Request to Examine the Implementation
of the 2006 University Senate Report on Course Syllabi
Submitted by Candice Greaux, New Brunswick Student Representative to the Senate Executive Committee
November 5, 2008
            In October of 2006, the University Senate Instruction, Curricula and Advising Committee issued a report addressing the issue of the availability of course syllabi, which called for the syllabi of courses to be made available to students by the meeting of the first class date.
            To date, the recommendations of this report have yet to be fully implemented. To that effect, in the spring of 2008 the Rutgers University Student Assembly passed a resolution reiterating the key points of the 2006 report, calling for the recommendations of the report to be fully implemented. Additionally, the resolution called upon Academic Department Chairs as well as the Office of the Executive Vice President for Academic Affairs to utilize their positions in an effort to make course syllabi more readily available and easily accessible to students in a reasonably timely manner.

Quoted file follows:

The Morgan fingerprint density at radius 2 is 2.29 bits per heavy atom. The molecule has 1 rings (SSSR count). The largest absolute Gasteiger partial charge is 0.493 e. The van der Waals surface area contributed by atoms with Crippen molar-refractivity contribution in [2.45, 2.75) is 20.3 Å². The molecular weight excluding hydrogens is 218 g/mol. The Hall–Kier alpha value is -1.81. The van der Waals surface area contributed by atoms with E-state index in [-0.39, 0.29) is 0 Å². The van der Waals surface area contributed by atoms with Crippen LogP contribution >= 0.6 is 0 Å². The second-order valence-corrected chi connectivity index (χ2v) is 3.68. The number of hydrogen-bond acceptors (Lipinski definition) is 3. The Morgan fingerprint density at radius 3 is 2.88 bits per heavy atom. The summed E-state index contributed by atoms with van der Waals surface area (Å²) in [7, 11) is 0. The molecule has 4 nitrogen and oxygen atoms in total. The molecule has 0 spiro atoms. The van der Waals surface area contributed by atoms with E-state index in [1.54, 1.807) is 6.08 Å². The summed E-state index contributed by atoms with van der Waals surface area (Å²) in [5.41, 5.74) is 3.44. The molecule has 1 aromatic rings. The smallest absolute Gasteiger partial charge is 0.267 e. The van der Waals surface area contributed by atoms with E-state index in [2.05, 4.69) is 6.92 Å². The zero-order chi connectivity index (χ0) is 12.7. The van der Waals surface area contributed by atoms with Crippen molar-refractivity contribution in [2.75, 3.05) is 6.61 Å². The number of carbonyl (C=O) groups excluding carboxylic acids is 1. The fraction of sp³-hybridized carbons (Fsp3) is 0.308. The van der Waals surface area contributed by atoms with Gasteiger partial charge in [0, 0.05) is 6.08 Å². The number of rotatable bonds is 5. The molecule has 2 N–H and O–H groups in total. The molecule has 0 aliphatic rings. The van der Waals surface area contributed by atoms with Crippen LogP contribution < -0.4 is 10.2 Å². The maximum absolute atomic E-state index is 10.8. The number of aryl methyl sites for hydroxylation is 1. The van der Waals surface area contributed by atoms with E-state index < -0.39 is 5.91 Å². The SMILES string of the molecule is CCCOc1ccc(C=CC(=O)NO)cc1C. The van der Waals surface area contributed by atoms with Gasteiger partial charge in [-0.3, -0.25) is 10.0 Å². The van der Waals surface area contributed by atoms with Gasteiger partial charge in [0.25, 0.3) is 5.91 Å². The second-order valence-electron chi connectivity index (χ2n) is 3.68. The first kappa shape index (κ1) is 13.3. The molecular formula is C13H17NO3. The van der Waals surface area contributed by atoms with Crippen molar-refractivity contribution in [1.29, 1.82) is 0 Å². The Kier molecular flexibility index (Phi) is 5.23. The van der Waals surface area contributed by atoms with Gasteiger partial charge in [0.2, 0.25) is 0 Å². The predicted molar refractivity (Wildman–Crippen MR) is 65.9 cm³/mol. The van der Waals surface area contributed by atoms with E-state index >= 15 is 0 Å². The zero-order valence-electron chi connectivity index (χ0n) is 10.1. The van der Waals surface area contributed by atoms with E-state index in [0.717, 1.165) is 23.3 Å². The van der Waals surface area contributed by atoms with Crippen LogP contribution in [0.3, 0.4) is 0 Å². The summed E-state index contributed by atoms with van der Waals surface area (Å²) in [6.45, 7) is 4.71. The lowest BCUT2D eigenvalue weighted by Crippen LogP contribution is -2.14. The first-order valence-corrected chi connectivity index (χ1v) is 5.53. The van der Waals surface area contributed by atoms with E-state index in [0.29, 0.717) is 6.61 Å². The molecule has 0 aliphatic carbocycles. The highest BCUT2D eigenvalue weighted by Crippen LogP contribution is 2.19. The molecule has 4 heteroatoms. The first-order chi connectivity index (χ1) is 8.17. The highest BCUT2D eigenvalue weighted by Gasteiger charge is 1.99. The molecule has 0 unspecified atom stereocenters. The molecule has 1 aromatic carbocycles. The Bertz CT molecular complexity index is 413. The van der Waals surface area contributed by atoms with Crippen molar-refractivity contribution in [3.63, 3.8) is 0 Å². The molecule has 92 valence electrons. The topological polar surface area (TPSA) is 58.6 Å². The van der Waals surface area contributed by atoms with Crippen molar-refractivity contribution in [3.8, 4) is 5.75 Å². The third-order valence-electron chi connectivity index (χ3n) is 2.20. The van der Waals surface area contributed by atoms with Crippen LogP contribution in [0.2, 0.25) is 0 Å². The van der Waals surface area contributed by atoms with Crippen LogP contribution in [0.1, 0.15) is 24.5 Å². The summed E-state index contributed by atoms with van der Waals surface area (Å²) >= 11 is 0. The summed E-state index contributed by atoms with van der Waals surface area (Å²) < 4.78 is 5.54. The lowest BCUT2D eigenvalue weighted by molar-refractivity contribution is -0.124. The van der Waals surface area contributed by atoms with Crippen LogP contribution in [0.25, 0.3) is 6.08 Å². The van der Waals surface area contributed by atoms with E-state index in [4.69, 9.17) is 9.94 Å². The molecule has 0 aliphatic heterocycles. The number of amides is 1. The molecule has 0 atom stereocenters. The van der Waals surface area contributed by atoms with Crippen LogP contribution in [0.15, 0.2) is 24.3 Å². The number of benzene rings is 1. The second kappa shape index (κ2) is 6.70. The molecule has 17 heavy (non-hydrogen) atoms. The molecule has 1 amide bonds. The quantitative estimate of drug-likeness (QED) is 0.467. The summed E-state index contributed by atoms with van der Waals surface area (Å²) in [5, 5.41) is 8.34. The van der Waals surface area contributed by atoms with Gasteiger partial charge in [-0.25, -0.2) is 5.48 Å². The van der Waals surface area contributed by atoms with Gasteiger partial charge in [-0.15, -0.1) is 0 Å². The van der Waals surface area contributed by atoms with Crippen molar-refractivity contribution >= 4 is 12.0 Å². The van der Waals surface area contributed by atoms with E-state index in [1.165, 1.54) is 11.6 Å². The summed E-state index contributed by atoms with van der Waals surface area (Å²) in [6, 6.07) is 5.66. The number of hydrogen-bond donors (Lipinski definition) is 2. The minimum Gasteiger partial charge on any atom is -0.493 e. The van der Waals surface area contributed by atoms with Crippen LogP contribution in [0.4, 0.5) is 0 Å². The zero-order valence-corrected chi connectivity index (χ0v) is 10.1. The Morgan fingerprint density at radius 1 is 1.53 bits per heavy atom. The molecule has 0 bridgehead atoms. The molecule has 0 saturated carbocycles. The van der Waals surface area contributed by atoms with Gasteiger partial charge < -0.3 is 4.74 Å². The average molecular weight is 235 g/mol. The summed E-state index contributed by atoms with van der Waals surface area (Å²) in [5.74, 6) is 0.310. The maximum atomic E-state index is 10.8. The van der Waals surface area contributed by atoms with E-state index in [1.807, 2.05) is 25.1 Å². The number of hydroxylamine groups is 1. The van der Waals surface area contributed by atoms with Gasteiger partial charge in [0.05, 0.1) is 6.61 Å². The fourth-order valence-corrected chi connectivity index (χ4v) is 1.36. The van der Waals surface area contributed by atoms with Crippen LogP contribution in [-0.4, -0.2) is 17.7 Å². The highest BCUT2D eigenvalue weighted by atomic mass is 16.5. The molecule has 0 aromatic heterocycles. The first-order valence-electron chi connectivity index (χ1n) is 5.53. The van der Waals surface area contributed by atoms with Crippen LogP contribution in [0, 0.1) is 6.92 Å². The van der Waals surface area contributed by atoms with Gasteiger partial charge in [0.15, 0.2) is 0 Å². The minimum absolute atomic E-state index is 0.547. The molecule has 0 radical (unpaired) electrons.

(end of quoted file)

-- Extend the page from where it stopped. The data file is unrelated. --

This proposal will charge the University Senate Instruction, Curricula and Advising Committee to examine the implementation of their 2006 report on the availability of course syllabi. Additionally, the committee should be charged with the duty of examining feasible options for ensuring that course expectations are made available to all prospective students within a reasonable time frame prior to the beginning of classes, ideally during the registration period. Examine different online interfaces that can be used to post course syllabi and consider the centralization of posting course syllabi, on the registration website, for example.
Issues to Consider:
            Though recommendations were passed by the University Senate in 2006, a widespread interest in the issue exists both amongst students as well as within the administration of the University with regard to this issue. The availability of course syllabi prior to the first day of classes may result in less dropping and adding of courses, which manifest in less dropping and adding of classes, and less logistical difficulties resulting therein. Additionally, the sooner course syllabi are made available to students, the sooner bookstores can order materials, increasing their chances of being able to get used items and reducing costs.
Final Comments:
            The recommendations of the 2006 report have been implemented to some extent; however there are still improvements and modifications that need to be made. In recent years, the University has greatly expanded their utilization of web-based interfaces as academic tools, and that expansion should lend itself to be compatible with the goals set forth by the 2006 recommendations issued by the University Senate Instruction, Curricula and Advising Committee.